TRENTON - After Attorney General Gurbir S. Grewal joined Attorneys General for 15 other states and the District of Columbia in challenging the Environmental Protection Agency’s “blatantly unlawful” suspension of a rule that limited the production of super-polluting trucks known as “gliders,” yesterday EPA caved and agreed not to suspend by fiat the caps on glider production.
The super-polluting glider trucks combine older engines with newer truck bodies, which means their engines lack critical modern pollution control equipment and fail to satisfy current emissions standards. Although EPA previously adopted rules to limit glider production to promote public health, last month EPA issued a memorandum suspending that rule.
On July 19, Attorney General Grewal sued EPA on the grounds that its memo to suspend the rule “cannot be squared with its mandate under the Clean Air Act to protect the public from emissions which endanger their health and welfare.” Yesterday, EPA agreed, withdrawing the memo that had pledged not to enforce prior caps on glider production and admitting “that the application of current regulations ... does not represent the kind of extremely unusual circumstances that support the EPA’s exercise of enforcement discretion.”
“I was proud to stand up and challenge Scott Pruitt’s final act as EPA Administrator, which put personal politics before the public’s health and safety,” said Attorney General Grewal. “States like New Jersey have been standing up to EPA ever since I took office, and EPA’s decision to admit defeat and continue enforcing important limits on super polluting trucks shows why our work matters. I was proud to challenge the unlawful suspension of the Glider Rule, and I’m even prouder that our challenge proved successful.” Attorney General Grewal added, “Going forward, whenever EPA or any federal agency disregards the statutes and procedures it must follow and that conduct harms New Jersey, I am committed to challenging those unlawful actions in court—just like we did in challenging the suspension of the Glider Rule.”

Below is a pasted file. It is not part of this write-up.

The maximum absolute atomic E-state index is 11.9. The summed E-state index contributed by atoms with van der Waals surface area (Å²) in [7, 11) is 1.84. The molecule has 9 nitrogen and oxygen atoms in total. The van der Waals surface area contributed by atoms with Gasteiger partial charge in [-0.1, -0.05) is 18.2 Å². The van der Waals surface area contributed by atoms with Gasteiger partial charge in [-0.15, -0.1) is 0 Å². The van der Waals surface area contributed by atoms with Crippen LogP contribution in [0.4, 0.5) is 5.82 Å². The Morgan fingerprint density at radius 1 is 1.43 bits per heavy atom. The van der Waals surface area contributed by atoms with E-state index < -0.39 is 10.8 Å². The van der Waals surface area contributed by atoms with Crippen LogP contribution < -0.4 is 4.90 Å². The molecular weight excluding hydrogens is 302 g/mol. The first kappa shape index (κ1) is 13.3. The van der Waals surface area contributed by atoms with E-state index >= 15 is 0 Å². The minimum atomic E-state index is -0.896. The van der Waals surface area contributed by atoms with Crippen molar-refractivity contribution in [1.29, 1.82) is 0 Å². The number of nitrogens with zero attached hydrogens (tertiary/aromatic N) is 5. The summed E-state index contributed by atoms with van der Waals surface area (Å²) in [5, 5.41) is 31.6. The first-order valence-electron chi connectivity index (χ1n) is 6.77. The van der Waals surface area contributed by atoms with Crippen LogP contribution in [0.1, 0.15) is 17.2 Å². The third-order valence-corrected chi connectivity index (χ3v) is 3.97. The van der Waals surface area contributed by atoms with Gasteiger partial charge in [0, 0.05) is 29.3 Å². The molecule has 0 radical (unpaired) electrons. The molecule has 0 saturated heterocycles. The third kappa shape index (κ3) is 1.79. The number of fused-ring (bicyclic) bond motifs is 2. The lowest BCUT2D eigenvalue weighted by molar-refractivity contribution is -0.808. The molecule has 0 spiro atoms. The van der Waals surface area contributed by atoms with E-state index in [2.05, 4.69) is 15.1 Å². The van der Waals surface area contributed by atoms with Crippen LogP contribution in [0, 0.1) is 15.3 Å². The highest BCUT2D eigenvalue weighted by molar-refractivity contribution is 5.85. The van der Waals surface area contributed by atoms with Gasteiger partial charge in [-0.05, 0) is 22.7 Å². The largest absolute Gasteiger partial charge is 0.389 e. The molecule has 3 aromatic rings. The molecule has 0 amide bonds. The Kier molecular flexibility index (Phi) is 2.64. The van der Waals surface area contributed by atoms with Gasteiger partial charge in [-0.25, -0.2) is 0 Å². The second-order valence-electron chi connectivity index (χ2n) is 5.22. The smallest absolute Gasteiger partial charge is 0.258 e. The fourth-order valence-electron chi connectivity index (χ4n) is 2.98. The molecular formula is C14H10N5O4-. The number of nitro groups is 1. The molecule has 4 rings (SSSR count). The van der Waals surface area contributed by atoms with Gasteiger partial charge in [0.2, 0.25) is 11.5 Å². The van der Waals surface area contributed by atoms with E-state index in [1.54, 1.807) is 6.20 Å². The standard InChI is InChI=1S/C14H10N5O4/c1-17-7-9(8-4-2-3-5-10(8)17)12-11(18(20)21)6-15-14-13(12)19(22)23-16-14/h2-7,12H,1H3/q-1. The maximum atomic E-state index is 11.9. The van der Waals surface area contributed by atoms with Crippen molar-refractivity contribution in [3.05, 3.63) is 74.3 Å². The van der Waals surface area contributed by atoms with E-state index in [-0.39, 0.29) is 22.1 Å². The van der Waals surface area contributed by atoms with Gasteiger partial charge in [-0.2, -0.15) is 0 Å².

“Today, everyone in New Jersey can breathe easier knowing that production of glider trucks will continue to be limited,” said New Jersey Department of Environmental Protection Commissioner Catherine R. McCabe. “Reducing and responding to climate change are a priority for the state, so we are pleased that the EPA has not taken a step backward in New Jersey’s progress toward a clean, renewable energy economy. However, this issue is not yet settled and the DEP will continue to work with the Attorney General to challenge the EPA to enforce these important protections for clean air and public health.”
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